The GigaPan Epic is designed for small, compact digital point and shoot cameras. Yet a half hours work with some aluminum, a drill and a thread-tapping device will remove many of the limitations and allow you to take panoramas with larger cameras, including dSLRs. Continue reading “Using Larger Digital Cameras With the GigaPan Epic Panorama Unit”
Following comments about our After the Fires in Infrared Photography first article (the second will go up shortly), I am also putting up a series on the fire locations that I am shooting in color. Continue reading “After the Fires in Color, Part 1”
Over the last month I’ve been doing a lot of photography out in the country. Some of this has been of wild areas but much of it has been the rural farm country. I shot with my converted for infrared Canon 350D digital camera, mostly with either my Canon 100-400mm L series lens or with a Tamron 10-24mm f3.5-4.5 lens I have on loan for review. Continue reading “Infrared on the Land, IR Photography of the Rural Landscape”
Yesterday I needed to get out for some emotional recovery time doing photography. So I spent the day till the weather closed in too much driving through the country around Gisborne and Romsey in Central Victoria. Continue reading “Photographing Kangaroos in Infrared”
Late March, as part of my healing through photography process, I was up the You Yangs, a granite outcropping outside of Melbourne. From there I took this shot of Melbourne with my IR converted 350D and my 100-400 lens.
The Black Saturday bushfires in central Victoria occurred on the 7th of February, 2009. The day had temperatures that peaked at 46.4 degrees Celsius (115.5 Fahrenheit) and very high winds. Continue reading “After the Fires, an Infrared Photography Series Dedicated to Resilience and Recovery, Part 1”
As photographers, we are creative people, though how fully in touch with it we are can vary greatly. For many it defines us, but it can also have a negative side. Continue reading “Creativity is a Double-Edged Sword”
2009 has started out as a tough year for me personally, as well as a tough one for the world’s economies. Continue reading “Personal Trials and Tribulations”
Expiring domain names is a pain for web site owners.
As you would expect, you need to make sure your important domain names do not expire. I’ve had a friend loose his to a Chinese business that wanted large money to hand it back, because his hosting company screwed up the renewal.
Now this blog post over on Domain Name Wire shows that even Go Daddy, a company that many people use, may also be in on the act.
As I have said before, register your domains with a decent company and preferably not your hosting company, so you have direct control over them. Then make sure that your contact details are always correct with them, so you never miss a domain renewal notice.
A computer is a key part of our photography practice. It is worth keeping it healthy.
We all rely on our computers, whether you are a photographer or a digital artist. Keeping it in a healthy state is critical.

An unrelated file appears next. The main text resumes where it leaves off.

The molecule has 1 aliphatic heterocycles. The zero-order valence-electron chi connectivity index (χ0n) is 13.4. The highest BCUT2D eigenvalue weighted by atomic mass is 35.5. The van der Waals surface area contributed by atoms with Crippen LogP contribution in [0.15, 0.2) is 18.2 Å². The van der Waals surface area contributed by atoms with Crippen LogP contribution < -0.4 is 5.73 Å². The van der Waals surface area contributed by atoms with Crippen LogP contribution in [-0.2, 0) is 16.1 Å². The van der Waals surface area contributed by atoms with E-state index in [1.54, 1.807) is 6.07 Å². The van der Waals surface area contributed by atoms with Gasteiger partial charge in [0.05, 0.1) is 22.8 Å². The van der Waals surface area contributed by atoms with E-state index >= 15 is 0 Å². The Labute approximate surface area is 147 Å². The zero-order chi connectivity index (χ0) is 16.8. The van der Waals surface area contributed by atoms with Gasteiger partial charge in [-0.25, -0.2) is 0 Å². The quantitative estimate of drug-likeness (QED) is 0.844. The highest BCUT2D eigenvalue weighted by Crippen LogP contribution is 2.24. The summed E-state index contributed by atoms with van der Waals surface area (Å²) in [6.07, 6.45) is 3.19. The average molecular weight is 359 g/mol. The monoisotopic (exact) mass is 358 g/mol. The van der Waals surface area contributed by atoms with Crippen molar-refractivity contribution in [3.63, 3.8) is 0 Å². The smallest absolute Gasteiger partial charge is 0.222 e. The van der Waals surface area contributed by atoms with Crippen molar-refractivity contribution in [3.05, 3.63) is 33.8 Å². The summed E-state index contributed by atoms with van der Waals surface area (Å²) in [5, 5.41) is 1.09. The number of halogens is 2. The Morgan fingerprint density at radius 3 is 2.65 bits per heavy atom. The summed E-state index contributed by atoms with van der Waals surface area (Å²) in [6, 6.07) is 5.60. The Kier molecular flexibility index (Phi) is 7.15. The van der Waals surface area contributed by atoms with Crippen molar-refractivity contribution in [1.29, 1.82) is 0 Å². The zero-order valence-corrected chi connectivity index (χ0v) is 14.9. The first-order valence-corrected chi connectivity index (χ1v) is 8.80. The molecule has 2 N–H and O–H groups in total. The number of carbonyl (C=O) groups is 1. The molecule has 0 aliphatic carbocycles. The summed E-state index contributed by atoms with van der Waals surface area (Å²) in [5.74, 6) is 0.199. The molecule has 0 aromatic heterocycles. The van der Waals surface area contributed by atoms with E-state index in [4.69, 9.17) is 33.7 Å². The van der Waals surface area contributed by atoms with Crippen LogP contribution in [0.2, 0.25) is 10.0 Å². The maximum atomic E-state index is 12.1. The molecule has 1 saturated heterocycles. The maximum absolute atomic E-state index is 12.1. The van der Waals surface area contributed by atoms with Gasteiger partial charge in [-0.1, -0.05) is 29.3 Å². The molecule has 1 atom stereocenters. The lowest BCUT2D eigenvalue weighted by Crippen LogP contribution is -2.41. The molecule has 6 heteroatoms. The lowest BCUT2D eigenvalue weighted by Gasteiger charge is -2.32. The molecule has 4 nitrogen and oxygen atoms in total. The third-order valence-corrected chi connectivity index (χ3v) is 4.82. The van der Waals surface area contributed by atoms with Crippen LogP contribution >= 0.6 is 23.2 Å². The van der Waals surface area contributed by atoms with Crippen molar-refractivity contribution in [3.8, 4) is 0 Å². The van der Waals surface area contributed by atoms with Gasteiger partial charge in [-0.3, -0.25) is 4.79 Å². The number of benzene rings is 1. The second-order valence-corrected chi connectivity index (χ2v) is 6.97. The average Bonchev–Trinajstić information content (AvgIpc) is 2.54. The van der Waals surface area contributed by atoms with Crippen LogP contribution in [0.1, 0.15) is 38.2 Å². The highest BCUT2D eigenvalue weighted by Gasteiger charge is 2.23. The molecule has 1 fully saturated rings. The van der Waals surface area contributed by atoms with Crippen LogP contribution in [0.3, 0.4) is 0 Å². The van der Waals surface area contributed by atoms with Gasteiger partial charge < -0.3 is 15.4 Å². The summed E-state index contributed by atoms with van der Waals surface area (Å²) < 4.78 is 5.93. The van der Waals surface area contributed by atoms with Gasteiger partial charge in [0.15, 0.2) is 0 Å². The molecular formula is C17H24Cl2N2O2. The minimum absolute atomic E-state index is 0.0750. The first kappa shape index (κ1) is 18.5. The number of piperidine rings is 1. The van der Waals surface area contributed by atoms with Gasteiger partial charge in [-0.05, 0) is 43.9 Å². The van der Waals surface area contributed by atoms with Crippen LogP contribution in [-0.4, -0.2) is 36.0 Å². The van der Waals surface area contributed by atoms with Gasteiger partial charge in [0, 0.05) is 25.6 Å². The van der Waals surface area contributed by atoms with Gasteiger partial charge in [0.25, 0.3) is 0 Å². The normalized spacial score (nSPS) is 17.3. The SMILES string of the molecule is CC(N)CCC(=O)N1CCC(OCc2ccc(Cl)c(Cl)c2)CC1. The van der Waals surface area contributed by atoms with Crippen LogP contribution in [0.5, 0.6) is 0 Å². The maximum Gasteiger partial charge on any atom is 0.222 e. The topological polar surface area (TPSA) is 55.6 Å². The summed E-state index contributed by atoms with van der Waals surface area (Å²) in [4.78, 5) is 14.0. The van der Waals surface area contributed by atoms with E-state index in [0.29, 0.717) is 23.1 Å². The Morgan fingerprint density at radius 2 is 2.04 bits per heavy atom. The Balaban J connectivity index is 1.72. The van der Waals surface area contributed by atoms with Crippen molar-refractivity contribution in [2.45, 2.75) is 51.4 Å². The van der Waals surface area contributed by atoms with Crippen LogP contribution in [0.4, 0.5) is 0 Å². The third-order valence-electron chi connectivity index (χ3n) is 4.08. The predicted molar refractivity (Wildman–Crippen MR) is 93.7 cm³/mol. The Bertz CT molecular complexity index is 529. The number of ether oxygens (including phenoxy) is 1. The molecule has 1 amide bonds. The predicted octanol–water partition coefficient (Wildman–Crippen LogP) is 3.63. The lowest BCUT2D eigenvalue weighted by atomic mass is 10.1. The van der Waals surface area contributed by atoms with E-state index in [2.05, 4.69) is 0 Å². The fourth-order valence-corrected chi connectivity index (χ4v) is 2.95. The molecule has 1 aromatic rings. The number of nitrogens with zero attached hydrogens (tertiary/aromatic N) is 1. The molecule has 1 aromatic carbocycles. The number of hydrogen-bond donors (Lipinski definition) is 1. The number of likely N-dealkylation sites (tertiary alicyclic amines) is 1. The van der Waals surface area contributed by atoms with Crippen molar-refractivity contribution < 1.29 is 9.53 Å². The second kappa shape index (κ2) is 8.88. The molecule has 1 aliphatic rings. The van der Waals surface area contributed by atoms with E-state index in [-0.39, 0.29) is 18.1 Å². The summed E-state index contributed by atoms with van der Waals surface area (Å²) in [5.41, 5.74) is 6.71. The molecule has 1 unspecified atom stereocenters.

Over the years I have found that one of the keys to having an effective computer is to, on a regular cycle, do a complete reformat and reinstall of everything on the computer. This means backing up all your key data and then doing an operating system re-install doing a clean format of the disk first. Then reinstall the applications you need and then restore the files you need.
On Windows computers I see this as an important thing to do at least once a year. On a Mac about once every year to two years seems to be right.
There are many benefits from doing this. Some of these are:
- A chance to review just what applications you have installed;
- Removal of any virus or spyware that has somehow got past your anti-virus software;
- A complete defragmentation of the hard disk;
- Encourages you to update all your drivers to the latest versions and is also a good time to check for firmware updates.
In my case, recently, my Macbook was starting to run applications slowly, not helped by my tendency to have many open at the same time. I had also held off upgrading it to 10.5. I had taken my desktop to that a while back. So it was time to backup everything and do a full reinstall and upgrade.
To backup I copied everything over onto an external drive so I had a fully bootable duplicate. I then did an install with a full reformat of the disk. On the Mac things are helped by a Migration utility that will copy over just what you need. I had it recreate my main user account, with email, etc, but to not copy applications and other things over. I then manually copied over what I needed and reinstalled applications that I wanted, installing some new ones, like CS4, that I had trouble installing before because of testing the beta versions. This is a perennial problem for software and hardware testers.
By creating a complete bootable backup of my old system I could, if I needed to, simply either restore the old machine state or reboot to it for some time to get some work done while I was sorting out issues with the new setup. Windows users, of course, have their own way of making a bootable system backup.
The result is a laptop (in my case) that is running noticeably faster, is far more tolerant of lots of open applications and more available disk space. It also seems to have slightly better battery life, undoubtedly due to better management software in the new operating system version. I also know I have the latest printer drivers and such installed.
Over the years of running both Macs and PCs I have found that Windows machines benefit from this being done much more often. I know my next task like this is my daughters Dell laptop. I may take it Vista now that there have been enough cycles of bug fixes, drivers released, etc.
Practicing good computer hygiene means giving your computer a good cleanout every so often. Schedule it.